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Re: Live range splitting in new allocator
- To: dewar at gnat dot com, torvalds at transmeta dot com
- Subject: Re: Live range splitting in new allocator
- From: dewar at gnat dot com
- Date: Mon, 29 Jan 2001 19:47:34 -0500 (EST)
- Cc: gcc at gcc dot gnu dot org, meissner at cygnus dot com
<<Now _I_ personally think that "-O2 -g" is valid only for trying to find
compiler bugs, and that there might be some other switch for that. But I'm
probably in the minority - everybody else seems to love debuggers to
Well I think Linus *is* in a minority here. Of course -O2 and -g should
work together, and it is unfortunate if they do not, but work is relative,
and in practice, even if you let the register allocator run amok and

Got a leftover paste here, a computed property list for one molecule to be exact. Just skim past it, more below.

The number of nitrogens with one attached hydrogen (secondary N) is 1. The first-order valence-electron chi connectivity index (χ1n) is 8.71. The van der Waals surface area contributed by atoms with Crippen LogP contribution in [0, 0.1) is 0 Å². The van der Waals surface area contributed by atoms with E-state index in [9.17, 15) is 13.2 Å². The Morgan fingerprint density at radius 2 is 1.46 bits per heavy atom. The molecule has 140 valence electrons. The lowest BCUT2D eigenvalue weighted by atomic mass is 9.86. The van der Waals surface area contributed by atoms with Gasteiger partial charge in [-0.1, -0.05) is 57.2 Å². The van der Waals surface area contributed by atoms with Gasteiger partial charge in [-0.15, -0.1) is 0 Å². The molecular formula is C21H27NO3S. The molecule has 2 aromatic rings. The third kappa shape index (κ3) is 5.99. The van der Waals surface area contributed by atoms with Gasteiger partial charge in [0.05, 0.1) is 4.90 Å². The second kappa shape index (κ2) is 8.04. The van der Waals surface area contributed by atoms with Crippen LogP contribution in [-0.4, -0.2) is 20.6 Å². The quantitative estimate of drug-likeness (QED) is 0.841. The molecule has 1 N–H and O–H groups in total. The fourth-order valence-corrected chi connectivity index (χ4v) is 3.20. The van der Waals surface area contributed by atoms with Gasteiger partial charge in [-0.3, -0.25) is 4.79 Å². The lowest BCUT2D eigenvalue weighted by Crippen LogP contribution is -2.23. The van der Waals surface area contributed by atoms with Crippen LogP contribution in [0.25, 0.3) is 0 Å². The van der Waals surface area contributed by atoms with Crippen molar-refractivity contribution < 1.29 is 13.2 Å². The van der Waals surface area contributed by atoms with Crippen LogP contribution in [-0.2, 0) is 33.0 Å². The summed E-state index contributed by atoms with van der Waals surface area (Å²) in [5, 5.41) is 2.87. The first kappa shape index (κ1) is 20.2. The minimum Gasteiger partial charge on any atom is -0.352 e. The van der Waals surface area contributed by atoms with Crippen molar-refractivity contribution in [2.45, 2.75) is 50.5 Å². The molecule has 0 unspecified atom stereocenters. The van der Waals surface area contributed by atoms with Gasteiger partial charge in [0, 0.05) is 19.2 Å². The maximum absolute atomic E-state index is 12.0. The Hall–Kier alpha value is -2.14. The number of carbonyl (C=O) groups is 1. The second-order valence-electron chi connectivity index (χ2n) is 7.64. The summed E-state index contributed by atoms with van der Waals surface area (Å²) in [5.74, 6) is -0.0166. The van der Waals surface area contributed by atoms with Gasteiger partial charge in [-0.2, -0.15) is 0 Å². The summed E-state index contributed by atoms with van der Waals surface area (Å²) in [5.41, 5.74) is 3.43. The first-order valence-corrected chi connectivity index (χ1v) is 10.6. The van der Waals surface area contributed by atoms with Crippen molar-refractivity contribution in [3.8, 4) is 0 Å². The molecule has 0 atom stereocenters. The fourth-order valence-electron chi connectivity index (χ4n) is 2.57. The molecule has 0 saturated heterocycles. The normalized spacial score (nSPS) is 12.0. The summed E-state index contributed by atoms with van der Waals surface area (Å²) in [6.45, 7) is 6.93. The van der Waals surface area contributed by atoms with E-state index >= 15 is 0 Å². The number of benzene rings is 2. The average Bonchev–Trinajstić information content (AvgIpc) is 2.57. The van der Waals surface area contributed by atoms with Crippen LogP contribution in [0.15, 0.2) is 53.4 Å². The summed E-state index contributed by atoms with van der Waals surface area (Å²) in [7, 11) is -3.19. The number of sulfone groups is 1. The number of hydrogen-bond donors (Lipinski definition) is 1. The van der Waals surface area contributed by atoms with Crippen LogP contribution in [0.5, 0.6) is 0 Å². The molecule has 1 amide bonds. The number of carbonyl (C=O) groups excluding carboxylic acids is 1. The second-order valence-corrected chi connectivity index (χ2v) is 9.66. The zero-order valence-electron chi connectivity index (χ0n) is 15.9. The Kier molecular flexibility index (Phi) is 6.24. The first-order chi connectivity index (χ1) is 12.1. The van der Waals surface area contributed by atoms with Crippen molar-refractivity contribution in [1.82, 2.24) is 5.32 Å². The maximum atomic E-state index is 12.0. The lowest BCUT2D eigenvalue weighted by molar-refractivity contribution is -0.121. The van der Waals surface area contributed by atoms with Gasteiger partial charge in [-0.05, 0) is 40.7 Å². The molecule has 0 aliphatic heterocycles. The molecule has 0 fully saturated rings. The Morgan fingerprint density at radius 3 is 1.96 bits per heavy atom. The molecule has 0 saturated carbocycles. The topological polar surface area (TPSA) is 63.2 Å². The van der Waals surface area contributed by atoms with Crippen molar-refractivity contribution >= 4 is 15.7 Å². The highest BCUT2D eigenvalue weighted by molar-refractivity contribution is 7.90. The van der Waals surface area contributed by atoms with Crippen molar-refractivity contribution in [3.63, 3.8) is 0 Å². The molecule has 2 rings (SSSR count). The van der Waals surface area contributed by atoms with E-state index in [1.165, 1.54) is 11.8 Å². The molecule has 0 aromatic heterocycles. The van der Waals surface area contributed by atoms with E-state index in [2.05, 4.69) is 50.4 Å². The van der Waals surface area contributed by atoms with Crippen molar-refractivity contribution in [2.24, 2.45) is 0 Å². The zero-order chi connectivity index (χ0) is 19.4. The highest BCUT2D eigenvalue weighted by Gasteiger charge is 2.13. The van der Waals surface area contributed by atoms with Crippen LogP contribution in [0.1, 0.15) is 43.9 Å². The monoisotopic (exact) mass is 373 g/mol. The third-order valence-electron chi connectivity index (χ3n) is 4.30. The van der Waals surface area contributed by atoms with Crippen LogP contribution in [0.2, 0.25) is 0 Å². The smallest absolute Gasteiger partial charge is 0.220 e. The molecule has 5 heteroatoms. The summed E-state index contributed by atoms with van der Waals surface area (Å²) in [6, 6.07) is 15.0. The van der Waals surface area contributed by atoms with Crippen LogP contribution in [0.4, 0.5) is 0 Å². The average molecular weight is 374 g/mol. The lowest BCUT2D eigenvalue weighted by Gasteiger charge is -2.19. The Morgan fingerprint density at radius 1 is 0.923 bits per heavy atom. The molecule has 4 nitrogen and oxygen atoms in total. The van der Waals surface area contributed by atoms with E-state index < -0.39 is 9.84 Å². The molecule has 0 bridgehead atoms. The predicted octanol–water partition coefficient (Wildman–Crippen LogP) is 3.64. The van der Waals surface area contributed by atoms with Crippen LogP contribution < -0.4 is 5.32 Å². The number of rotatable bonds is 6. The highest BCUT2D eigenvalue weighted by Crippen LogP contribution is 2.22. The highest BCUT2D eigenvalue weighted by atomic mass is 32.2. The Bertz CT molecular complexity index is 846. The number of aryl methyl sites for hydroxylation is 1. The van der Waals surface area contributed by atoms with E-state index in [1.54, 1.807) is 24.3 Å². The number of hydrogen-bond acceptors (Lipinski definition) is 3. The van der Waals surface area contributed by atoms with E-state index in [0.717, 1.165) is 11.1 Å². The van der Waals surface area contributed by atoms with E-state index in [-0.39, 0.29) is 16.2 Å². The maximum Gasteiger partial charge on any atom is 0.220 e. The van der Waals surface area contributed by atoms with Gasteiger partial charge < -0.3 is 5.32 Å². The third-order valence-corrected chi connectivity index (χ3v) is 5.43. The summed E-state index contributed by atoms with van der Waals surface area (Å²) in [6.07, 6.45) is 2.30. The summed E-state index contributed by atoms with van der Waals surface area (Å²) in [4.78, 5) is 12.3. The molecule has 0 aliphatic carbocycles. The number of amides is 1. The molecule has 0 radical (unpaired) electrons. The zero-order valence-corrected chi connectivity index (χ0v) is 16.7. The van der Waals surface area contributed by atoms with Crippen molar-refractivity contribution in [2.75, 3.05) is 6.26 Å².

generate good code :-) it is quite possible to do some reasonable level
of debugging in -O2 (for instance backtraces are generally still reliable).
It is definitely NOT the case that all bugs can be caught by debugging
at -O0 for at least two reasons.
For really large applications, -O0 generates too much code, and there is
a real difference in debugging a 200 meg exdecutable rather than a
500 meg file. I actually think that a -Og or somesuch, which says "do
all the optimizatoin you can without affecting debuggability" would be
very useful. It might even be the default compilation level for most
people. Gcc takes it a little *too* seriously when you tell it do no
optimization, and looking at the code, you get the feeling that it is
almost as though deliberately bad code is being generated :-)
Second, and more important, in operational large scale systems, it is often
the case that integration problems show up ONLY in the final build at -O2.
For instance, uninitialized variables often cause FAR more trouble at -O2
than at -O0. So if you need to use a debugger to find bugs, as many do, then
you really DO need to be able to use it at -O2.